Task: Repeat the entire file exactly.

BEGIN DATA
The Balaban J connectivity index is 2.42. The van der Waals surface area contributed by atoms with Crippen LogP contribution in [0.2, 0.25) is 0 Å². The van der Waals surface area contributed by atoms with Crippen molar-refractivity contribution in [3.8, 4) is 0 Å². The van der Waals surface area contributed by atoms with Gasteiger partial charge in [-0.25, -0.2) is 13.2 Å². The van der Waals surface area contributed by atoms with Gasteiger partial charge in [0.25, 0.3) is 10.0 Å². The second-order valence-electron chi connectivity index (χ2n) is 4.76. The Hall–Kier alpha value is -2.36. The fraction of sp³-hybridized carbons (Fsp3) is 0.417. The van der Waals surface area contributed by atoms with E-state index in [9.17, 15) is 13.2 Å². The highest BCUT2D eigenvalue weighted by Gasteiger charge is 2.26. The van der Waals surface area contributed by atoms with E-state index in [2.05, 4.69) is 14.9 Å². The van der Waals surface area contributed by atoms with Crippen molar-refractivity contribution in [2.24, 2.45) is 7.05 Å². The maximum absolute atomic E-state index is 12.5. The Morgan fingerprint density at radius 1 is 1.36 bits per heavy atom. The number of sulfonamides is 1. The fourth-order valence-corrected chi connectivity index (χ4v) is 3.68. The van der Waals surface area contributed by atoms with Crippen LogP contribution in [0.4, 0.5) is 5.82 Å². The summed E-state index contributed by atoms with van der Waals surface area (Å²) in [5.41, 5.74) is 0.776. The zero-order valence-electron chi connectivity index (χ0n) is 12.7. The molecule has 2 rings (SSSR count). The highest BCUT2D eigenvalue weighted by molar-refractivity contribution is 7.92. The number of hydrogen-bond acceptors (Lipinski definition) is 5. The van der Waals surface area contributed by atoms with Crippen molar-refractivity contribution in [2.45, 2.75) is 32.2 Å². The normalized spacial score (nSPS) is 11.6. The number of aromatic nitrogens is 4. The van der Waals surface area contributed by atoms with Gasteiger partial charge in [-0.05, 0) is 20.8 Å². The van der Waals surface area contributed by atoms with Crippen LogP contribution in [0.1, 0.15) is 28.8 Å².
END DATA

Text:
The Balaban J connectivity index is 2.42. The van der Waals surface area contributed by atoms with Crippen LogP contribution in [0.2, 0.25) is 0 Å². The van der Waals surface area contributed by atoms with Crippen molar-refractivity contribution in [3.8, 4) is 0 Å². The van der Waals surface area contributed by atoms with Gasteiger partial charge in [-0.25, -0.2) is 13.2 Å². The van der Waals surface area contributed by atoms with Gasteiger partial charge in [0.25, 0.3) is 10.0 Å². The second-order valence-electron chi connectivity index (χ2n) is 4.76. The Hall–Kier alpha value is -2.36. The fraction of sp³-hybridized carbons (Fsp3) is 0.417. The van der Waals surface area contributed by atoms with E-state index in [9.17, 15) is 13.2 Å². The highest BCUT2D eigenvalue weighted by Gasteiger charge is 2.26. The van der Waals surface area contributed by atoms with E-state index in [2.05, 4.69) is 14.9 Å². The van der Waals surface area contributed by atoms with Crippen molar-refractivity contribution in [2.24, 2.45) is 7.05 Å². The maximum absolute atomic E-state index is 12.5. The Morgan fingerprint density at radius 1 is 1.36 bits per heavy atom. The number of sulfonamides is 1. The fourth-order valence-corrected chi connectivity index (χ4v) is 3.68. The van der Waals surface area contributed by atoms with Crippen LogP contribution in [0.4, 0.5) is 5.82 Å². The summed E-state index contributed by atoms with van der Waals surface area (Å²) in [5.41, 5.74) is 0.776. The zero-order valence-electron chi connectivity index (χ0n) is 12.7. The molecule has 2 rings (SSSR count). The highest BCUT2D eigenvalue weighted by molar-refractivity contribution is 7.92. The number of hydrogen-bond acceptors (Lipinski definition) is 5. The van der Waals surface area contributed by atoms with Crippen molar-refractivity contribution in [2.45, 2.75) is 32.2 Å². The normalized spacial score (nSPS) is 11.6. The number of aromatic nitrogens is 4. The van der Waals surface area contributed by atoms with Gasteiger partial charge in [-0.05, 0) is 20.8 Å². The van der Waals surface area contributed by atoms with Crippen LogP contribution in [0.1, 0.15) is 28.8 Å².